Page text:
More than 80% of strokes are preventable. University of Sydney biomedical engineering students have proposed a rapid stroke prediction system using computer vision and AI, and accessible to any hospital with a CT imaging machine.
Stroke kills more women than breast cancer and more men than prostate cancer. According to the Stroke Foundation, one Australian will have a stroke every nine minutes costing the economy around $5 billion a year. Some 65% of stroke survivors will suffer a disability which impedes their ability to carry out daily living activities unassisted.
More than 80% of strokes can be prevented and yet NSW hospitals do not see the benefits of current methods of predicting strokes due to their cost and poor response times. Working with Associate Professor Noel Young at Westmead Clinical School, a team of University of Sydney biomedical engineering students have designed a rapid stroke prediction system using computer vision and AI to address this pressing need. It was the winning proposal at this year’s MedTech Innovation Competition.
Hosted by the University of Sydney's Institute of Biomedical Engineering and Technology, the annual MedTech Innovation Competition pairs fourth-year biomedical engineering students with industry-based supporters such as Westmead Hospital, Biointellect, CSIRO, Fledge and Corin Orthopaedics. Working under the guidance of Westmead clinicians, 20 student teams developed innovative solutions which included a non-invasive intracranial pressure monitor, a fall prevention gyro, osteoelastic bone blade system and dementia screening.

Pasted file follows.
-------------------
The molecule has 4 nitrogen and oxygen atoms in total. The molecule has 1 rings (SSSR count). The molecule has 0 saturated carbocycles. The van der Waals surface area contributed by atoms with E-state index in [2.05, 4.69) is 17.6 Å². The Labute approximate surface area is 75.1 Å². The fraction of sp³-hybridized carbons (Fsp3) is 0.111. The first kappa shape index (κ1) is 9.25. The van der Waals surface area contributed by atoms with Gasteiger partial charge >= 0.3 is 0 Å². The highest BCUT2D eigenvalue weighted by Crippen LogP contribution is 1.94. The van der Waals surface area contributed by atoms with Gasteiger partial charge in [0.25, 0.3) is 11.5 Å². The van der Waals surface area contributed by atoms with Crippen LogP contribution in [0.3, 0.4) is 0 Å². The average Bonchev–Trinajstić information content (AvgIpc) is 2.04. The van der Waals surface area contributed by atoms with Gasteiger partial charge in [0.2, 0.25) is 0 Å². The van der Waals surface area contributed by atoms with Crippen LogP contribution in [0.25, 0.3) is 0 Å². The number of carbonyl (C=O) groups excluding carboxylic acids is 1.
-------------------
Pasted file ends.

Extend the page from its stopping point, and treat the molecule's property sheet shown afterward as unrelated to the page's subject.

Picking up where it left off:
“We learned of the immediate need for a stroke predictive system that can provide accurate results within six hours of onset,” says Joshua Riley, one of the winning team members.
The team’s ViSP System uses computer vision and analysis combined with 4D CT perfusion scans and deep machine learning to predict the chances of stroke. By analysing a variety of factors including tissue density, blood volumetric flow and velocity analysis, the system will generate a risk factor for ischaemic and haemorrhagic strokes which, when packaged into a detailed report for clinicians, may help determine the next steps in treatment.
“The competition gave us a chance to put all the skills we’ve learnt over the past three years into action and really showed us what a career in biomedical engineering is all about,” says Christine Trinh, Engineering Honours (Biomedical) / Commerce student at the University of Sydney.
“All the projects undertaken for this competition have great potential to help millions of people, and with that, I’m thankful to have had this exposure to potentially life-changing technology.”
MedTech Innovation Competition winning team members as pictured: Shu Huang, Aeryne Lee, Michelle Yi Fan Lu, Feixue Ma, Joshua Riley, James Spinks and Christine Trinh.
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